If there’s one thing that I’ve discovered, it’s that people, generally, don’t look at maps and have no idea what they’re looking at when they see land before them.
That doesn’t make them bad. It would be weird for me to be irritated with people for that. I’m not.
I’m just saying that having some knowledge of the part of planet earth that you see with your eyes can add pleasure. It can inspire curiosity, wonderment, passion, travel and other good things.
It’s a shame how crappy geography teachers in government schools can be. It’s a shame that kids are not taught to love maps. I said some things like this already in my post These amazing things called maps.
But now I’m going to make my point. There’s this fancy word “physiography.” Wikipedia defines it as the study of the physical features of the earth’s surface.
The United States has a multitude of physiographic regions, from the Atlantic to the Pacific, that all of us can easily recognize if they are merely pointed out.
Now, though I regard Wikipedia as garbage for many subjects, it can still provide good facts. Its entry for “Physiographic regions of the United States” is excellent. It not only categorizes the main physiographic regions but also sub-categories of them, as there is variety across huge regions.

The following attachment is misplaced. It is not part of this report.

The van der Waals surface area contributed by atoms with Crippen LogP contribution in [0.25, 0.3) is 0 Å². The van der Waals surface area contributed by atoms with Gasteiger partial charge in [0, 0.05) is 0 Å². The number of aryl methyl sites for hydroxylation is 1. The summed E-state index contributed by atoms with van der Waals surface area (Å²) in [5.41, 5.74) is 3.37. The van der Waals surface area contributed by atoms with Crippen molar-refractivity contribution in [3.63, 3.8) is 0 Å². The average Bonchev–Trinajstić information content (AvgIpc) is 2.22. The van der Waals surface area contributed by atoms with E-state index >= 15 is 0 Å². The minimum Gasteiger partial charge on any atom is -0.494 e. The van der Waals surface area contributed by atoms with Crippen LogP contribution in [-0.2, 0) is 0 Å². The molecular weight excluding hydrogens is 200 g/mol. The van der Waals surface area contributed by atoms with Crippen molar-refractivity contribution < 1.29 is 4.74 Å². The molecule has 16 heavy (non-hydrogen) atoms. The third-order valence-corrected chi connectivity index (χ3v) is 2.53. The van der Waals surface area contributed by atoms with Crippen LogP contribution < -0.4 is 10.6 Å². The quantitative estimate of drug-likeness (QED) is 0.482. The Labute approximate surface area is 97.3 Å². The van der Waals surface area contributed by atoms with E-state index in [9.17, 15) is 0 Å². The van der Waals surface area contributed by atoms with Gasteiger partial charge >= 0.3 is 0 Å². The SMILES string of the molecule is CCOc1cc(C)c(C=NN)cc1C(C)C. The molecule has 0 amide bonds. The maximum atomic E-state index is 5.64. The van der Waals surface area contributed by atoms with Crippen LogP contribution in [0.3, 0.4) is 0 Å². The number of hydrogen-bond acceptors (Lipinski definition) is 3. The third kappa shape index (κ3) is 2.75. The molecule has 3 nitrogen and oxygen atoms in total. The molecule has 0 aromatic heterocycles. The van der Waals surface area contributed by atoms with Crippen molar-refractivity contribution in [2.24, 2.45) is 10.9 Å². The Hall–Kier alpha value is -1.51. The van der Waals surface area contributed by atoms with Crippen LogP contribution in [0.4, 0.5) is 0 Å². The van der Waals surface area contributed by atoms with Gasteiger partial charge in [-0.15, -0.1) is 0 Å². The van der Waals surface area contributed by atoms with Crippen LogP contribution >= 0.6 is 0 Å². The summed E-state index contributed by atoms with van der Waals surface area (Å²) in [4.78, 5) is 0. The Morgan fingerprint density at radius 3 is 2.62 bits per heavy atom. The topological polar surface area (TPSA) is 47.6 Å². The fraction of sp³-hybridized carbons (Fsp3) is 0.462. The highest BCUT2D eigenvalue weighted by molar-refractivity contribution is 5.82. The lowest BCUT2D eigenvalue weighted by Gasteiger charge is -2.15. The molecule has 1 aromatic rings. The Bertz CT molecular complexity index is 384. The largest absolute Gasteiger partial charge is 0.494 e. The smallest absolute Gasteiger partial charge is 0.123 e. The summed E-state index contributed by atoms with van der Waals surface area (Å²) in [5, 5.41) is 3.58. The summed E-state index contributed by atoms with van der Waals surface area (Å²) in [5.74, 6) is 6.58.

The main regions are the following:
- The Laurentian Upland
- The Atlantic Plain
- The Applachain Highlands
- The Interior Plains
- The Interior Highlands
- The Rocky Mountain System
- The Intermontane Plateaus AND FINALLY
- The Pacific Mountains
Now, maybe you couldn’t care less what is meant by “Laurentian Upland” or the “Interior Highlands.” Fine. However, the fact is that when people look at beautiful landscapes, especially out west, they are far more receptive to scientific explanations of what their eyes see. That’s because discerning higher patterns of the natural world is pleasurable.
Maybe they won’t care about a flower and where it grows. Maybe they won’t care about a tree, but maybe they will. And maybe they will care about how the communication between land and sky creates weather patterns which cause the trees to grow here but not there. Maybe they will care how this communication impacts the physical geography they are looking at, and maybe they will be all the more enthused to know they traveling from one physiographic region to another, like going from the Rocky Mountains to the Colorado Plateau, for example.
In fact, I KNOW they are.
Featured image from https://commons.wikimedia.org/wiki/File:US_physiographic_regions_map.jpg